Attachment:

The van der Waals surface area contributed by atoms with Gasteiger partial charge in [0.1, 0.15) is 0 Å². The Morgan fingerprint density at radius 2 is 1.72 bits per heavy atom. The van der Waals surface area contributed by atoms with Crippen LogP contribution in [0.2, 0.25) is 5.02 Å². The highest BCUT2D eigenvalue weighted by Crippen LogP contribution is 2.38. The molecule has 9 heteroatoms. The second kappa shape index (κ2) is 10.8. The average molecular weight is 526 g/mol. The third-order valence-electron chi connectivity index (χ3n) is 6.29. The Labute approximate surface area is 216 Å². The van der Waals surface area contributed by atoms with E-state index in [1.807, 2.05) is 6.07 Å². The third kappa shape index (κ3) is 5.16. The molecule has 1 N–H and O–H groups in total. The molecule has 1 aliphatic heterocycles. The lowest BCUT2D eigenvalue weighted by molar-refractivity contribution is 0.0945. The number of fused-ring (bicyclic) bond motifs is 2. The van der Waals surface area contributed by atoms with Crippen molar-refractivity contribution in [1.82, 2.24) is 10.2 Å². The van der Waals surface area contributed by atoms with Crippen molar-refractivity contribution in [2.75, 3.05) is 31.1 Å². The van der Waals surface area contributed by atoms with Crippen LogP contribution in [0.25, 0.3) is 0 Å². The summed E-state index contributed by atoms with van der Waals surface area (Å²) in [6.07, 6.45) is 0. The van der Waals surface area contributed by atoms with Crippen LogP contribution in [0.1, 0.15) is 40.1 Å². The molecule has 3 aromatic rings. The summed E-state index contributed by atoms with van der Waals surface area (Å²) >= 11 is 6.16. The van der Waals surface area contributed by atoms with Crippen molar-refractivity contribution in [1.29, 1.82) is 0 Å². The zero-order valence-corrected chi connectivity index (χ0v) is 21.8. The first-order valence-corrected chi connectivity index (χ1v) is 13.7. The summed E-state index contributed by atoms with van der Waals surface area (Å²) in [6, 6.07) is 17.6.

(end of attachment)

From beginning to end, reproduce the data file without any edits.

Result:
The van der Waals surface area contributed by atoms with Gasteiger partial charge in [0.1, 0.15) is 0 Å². The Morgan fingerprint density at radius 2 is 1.72 bits per heavy atom. The van der Waals surface area contributed by atoms with Crippen LogP contribution in [0.2, 0.25) is 5.02 Å². The highest BCUT2D eigenvalue weighted by Crippen LogP contribution is 2.38. The molecule has 9 heteroatoms. The second kappa shape index (κ2) is 10.8. The average molecular weight is 526 g/mol. The third-order valence-electron chi connectivity index (χ3n) is 6.29. The Labute approximate surface area is 216 Å². The van der Waals surface area contributed by atoms with E-state index in [1.807, 2.05) is 6.07 Å². The third kappa shape index (κ3) is 5.16. The molecule has 1 N–H and O–H groups in total. The molecule has 1 aliphatic heterocycles. The lowest BCUT2D eigenvalue weighted by molar-refractivity contribution is 0.0945. The number of fused-ring (bicyclic) bond motifs is 2. The van der Waals surface area contributed by atoms with Crippen molar-refractivity contribution in [1.82, 2.24) is 10.2 Å². The van der Waals surface area contributed by atoms with Crippen molar-refractivity contribution in [2.75, 3.05) is 31.1 Å². The van der Waals surface area contributed by atoms with Crippen LogP contribution in [0.25, 0.3) is 0 Å². The summed E-state index contributed by atoms with van der Waals surface area (Å²) in [6.07, 6.45) is 0. The van der Waals surface area contributed by atoms with Crippen LogP contribution in [0.1, 0.15) is 40.1 Å². The molecule has 3 aromatic rings. The summed E-state index contributed by atoms with van der Waals surface area (Å²) >= 11 is 6.16. The van der Waals surface area contributed by atoms with Crippen molar-refractivity contribution in [1.29, 1.82) is 0 Å². The zero-order valence-corrected chi connectivity index (χ0v) is 21.8. The first-order valence-corrected chi connectivity index (χ1v) is 13.7. The summed E-state index contributed by atoms with van der Waals surface area (Å²) in [6, 6.07) is 17.6.